Junko Habu, a professor from the University of California-Berkeley, spoke to the Center for East Asian Studies about resilient food systems in Japan, Tuesday afternoon.
Habu works in the anthropology department at Berkeley studying the importance of food and subsistence diversity. She discussed a three-year-long project she conducted starting in 2010.
This project looked at alternative farming methods and looked into whether large-scale, homogeneous agricultural production was actually more efficient.
Habu’s hypothesis was that this large-scale agriculture would be able to support a large population for a short period of time but would make society more vulnerable in the long run.
Habu said she saw an example of this vulnerability after the earthquake and tsunami that struck Fukushima in 2011.
“The next day after the earthquake in Japan pretty much all the bread and milk disappeared from grocery stores, the second day, veggies, meat they all disappeared,” Habu said. “The third day canned food disappeared, the fourth day even toilet paper disappeared. So it doesn’t really matter how much you can import from overseas in four days, Tokyo becomes dysfunctional.”
Habu and her team used archaeological data from the ancient Jomon period in Japan, as well as ethnographic interviews with current Japanese residents to conduct their research.
They found the three most prevalent elements of sustainable food production were resilience, traditional environmental knowledge and that landscapes are both socially and ecologically structured.
Habu said they found successful, self-resilient societies have multiple backup plans such as diverse crop options, ample food storage, inherited cultural knowledge and the ability to trade surplus food.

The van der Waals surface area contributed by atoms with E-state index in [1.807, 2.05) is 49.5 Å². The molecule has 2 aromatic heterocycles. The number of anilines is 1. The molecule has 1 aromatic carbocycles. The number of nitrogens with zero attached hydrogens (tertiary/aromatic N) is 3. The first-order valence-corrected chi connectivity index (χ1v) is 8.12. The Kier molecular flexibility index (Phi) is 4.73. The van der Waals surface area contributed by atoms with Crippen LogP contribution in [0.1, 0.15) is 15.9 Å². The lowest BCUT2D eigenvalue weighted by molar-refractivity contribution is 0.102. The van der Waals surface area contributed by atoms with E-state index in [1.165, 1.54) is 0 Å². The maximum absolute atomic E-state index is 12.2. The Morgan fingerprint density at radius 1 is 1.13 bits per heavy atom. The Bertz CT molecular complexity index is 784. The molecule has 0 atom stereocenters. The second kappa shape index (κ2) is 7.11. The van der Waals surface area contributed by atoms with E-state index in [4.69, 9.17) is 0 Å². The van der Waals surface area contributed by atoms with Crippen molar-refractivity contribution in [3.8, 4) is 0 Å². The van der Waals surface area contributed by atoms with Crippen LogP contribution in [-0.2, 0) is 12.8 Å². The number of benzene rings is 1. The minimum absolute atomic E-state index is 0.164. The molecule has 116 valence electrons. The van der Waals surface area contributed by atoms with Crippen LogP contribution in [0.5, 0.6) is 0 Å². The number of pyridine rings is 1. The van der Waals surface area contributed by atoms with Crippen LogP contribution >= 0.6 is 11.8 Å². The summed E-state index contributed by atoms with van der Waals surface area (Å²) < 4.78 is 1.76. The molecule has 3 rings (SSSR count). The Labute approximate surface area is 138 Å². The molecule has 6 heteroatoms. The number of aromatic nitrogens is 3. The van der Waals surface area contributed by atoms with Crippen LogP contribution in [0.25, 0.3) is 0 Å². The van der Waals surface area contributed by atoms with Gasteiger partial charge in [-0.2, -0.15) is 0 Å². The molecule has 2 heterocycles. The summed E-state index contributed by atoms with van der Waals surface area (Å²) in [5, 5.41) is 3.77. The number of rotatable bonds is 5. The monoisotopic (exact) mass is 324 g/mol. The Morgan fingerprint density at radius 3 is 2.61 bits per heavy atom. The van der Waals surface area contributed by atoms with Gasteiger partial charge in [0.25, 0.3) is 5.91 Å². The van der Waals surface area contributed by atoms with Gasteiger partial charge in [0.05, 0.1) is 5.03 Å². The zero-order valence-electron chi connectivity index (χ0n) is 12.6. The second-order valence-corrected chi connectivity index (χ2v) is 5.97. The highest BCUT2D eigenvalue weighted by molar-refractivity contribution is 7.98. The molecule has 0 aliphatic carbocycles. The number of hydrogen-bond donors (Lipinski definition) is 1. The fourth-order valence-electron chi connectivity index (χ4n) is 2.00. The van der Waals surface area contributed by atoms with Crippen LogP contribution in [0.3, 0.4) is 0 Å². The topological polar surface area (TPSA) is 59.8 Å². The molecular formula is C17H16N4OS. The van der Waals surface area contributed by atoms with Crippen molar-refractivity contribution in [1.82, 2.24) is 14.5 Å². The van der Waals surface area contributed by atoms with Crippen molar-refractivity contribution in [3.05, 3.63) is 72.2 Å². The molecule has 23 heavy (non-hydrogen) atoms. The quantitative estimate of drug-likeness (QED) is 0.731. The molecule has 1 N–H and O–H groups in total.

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This traditional knowledge often guides subsistence farming and is passed down generationally, Habu said.
“It’s usually very closely tied to what you do, sometimes you may not even notice it’s knowledge, it’s much more tied to practical skills,” Habu said. “Often embedded in various beliefs.”
Using the data gathered from the Jomon archaeological sites, Habu noticed the Jomon population decreased sharply after they intensified their reliance on plant food.
While Habu cannot say for sure, she hypothesized this population decline may have been linked to the intensification of subsistence agriculture. She said this intensification may have increased the complexity of the society, increasing social inequality and making it less resilient.
Habu said archaeologists and researchers should work to incorporate the values of locals more in future studies.
“Archaeologists need to talk more with those who are concerned with local and global environmental issues,” Habu said. “We do need more collaborations with local environmental movements and to listen to local stakeholders.”